Individuals aren't the only ones scoping out the federal government's healthcare exchange.
Businesses must also consider plans for their employees.
But not everyone believes businesses will "buy in" to the new law.
State Senator Dick Brewbaker wears many hats--one of which has him managing nearly 80 employees at his family owned car dealership.
"Gotta think long and hard before you hire additional people," says Brewbaker.
That's because Brewbaker believes the federal government's healthcare mandate will hurt the job market.
It requires companies with more than 50 full time employees to provide health insurance.
"This law, because of the way it changes the benefit costs that employers pay, it is a huge disincentive to hire people."
The law imposes penalties on these companies if they choose not to provide healthcare packages to full time employees.
Right now, Brewbaker doesn't anticipate changing the plan his company provides.
But, he knows other companies are already altering their hiring practices to work around the law's new requirements.
"Companies going to 29 hour jobs instead of the full 40 hours because they don't want to have to involve themselves with the Affordable Care Act."
"We don't think that this new opportunity is gonna prompt very many of those to decide that it's not a good idea and they want to get out of it. We think they'll just continue to do what they've been doing," says Jim Carnes with Alabama Arise--an advocacy group for the state's low-income population.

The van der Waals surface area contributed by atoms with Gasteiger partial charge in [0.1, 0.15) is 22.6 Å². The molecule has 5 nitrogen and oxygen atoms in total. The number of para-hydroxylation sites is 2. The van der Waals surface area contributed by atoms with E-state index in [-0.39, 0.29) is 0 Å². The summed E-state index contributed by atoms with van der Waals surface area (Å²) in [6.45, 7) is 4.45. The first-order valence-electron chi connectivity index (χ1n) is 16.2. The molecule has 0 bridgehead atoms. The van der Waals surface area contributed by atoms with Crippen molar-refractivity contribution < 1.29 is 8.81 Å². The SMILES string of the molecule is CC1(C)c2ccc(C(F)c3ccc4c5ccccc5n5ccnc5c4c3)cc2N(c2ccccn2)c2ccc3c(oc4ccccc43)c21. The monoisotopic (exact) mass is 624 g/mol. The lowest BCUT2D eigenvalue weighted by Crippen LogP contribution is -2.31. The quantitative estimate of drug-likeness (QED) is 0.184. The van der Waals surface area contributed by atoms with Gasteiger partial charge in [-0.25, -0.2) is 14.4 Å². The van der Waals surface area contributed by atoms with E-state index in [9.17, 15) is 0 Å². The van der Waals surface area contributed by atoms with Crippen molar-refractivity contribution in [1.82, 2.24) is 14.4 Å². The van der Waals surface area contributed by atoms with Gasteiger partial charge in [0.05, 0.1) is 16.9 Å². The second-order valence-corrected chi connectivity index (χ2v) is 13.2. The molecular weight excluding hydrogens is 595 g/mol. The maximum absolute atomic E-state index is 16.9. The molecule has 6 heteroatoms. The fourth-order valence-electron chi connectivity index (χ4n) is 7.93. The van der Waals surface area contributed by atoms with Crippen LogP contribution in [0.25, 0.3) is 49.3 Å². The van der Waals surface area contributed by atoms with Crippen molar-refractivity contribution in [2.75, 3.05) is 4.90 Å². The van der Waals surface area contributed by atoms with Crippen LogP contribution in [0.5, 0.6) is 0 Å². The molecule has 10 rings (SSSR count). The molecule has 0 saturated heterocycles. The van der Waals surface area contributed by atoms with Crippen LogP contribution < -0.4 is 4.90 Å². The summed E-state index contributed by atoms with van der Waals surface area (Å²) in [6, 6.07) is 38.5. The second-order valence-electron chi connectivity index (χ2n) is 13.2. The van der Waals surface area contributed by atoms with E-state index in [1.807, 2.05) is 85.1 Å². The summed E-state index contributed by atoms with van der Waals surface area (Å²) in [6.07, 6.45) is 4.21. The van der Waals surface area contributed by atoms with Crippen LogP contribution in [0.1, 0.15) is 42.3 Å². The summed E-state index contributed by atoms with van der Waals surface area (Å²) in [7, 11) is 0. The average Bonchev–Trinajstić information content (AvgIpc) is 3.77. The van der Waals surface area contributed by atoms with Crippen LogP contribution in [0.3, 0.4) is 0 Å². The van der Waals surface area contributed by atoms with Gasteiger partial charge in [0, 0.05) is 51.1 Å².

Carnes doesn't believe large companies will drop their insurance plans, but he says it's not out of the question.
He says most large Alabama companies "have shown a high interest in having healthy workers."
Even still, he's watching for "any adjustments that employers might try to make in order to get out of these obligations, but we're not anticipating much," adds Carnes.
Under the new law, small business owners--those with fewer than 50 full time employees--have the option of offering healthcare plans.
They can find them in the marketplace and possibly receive tax credits.
If they don't offer plans, their employees would simply go to the marketplace just like other Americans.
If you currently have insurance through your company, or on you own, you do not need to go to the marketplace.
If your company decides to stop providing a plan, you would then have to cover yourself before the deadline in March of next year.
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